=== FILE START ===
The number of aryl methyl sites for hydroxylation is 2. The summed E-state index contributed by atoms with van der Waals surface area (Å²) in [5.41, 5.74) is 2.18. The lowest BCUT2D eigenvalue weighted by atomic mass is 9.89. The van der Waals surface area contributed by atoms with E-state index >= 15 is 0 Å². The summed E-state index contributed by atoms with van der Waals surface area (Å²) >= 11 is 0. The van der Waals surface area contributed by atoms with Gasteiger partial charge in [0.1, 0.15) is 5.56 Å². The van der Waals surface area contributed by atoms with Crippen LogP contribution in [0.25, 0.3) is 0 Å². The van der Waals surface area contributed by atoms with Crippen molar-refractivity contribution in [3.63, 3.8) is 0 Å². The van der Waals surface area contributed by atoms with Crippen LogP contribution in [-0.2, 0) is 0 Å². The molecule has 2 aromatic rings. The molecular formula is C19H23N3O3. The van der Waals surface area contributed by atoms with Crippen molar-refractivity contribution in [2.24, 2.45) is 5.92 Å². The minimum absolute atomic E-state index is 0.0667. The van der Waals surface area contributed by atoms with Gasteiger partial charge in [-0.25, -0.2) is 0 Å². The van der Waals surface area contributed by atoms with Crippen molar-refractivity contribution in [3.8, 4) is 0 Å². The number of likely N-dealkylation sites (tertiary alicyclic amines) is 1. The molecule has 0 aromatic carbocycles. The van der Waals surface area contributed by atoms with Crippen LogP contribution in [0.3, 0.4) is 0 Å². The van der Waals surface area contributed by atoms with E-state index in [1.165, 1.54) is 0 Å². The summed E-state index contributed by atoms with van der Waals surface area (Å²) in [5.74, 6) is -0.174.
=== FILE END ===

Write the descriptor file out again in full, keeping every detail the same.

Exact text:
The number of aryl methyl sites for hydroxylation is 2. The summed E-state index contributed by atoms with van der Waals surface area (Å²) in [5.41, 5.74) is 2.18. The lowest BCUT2D eigenvalue weighted by atomic mass is 9.89. The van der Waals surface area contributed by atoms with E-state index >= 15 is 0 Å². The summed E-state index contributed by atoms with van der Waals surface area (Å²) >= 11 is 0. The van der Waals surface area contributed by atoms with Gasteiger partial charge in [0.1, 0.15) is 5.56 Å². The van der Waals surface area contributed by atoms with Crippen LogP contribution in [0.25, 0.3) is 0 Å². The van der Waals surface area contributed by atoms with Crippen molar-refractivity contribution in [3.63, 3.8) is 0 Å². The van der Waals surface area contributed by atoms with Crippen LogP contribution in [-0.2, 0) is 0 Å². The molecule has 2 aromatic rings. The molecular formula is C19H23N3O3. The van der Waals surface area contributed by atoms with Crippen molar-refractivity contribution in [2.24, 2.45) is 5.92 Å². The minimum absolute atomic E-state index is 0.0667. The van der Waals surface area contributed by atoms with Gasteiger partial charge in [-0.25, -0.2) is 0 Å². The van der Waals surface area contributed by atoms with Crippen molar-refractivity contribution in [3.8, 4) is 0 Å². The number of likely N-dealkylation sites (tertiary alicyclic amines) is 1. The molecule has 0 aromatic carbocycles. The van der Waals surface area contributed by atoms with Crippen LogP contribution in [0.3, 0.4) is 0 Å². The van der Waals surface area contributed by atoms with E-state index in [1.165, 1.54) is 0 Å². The summed E-state index contributed by atoms with van der Waals surface area (Å²) in [5.74, 6) is -0.174.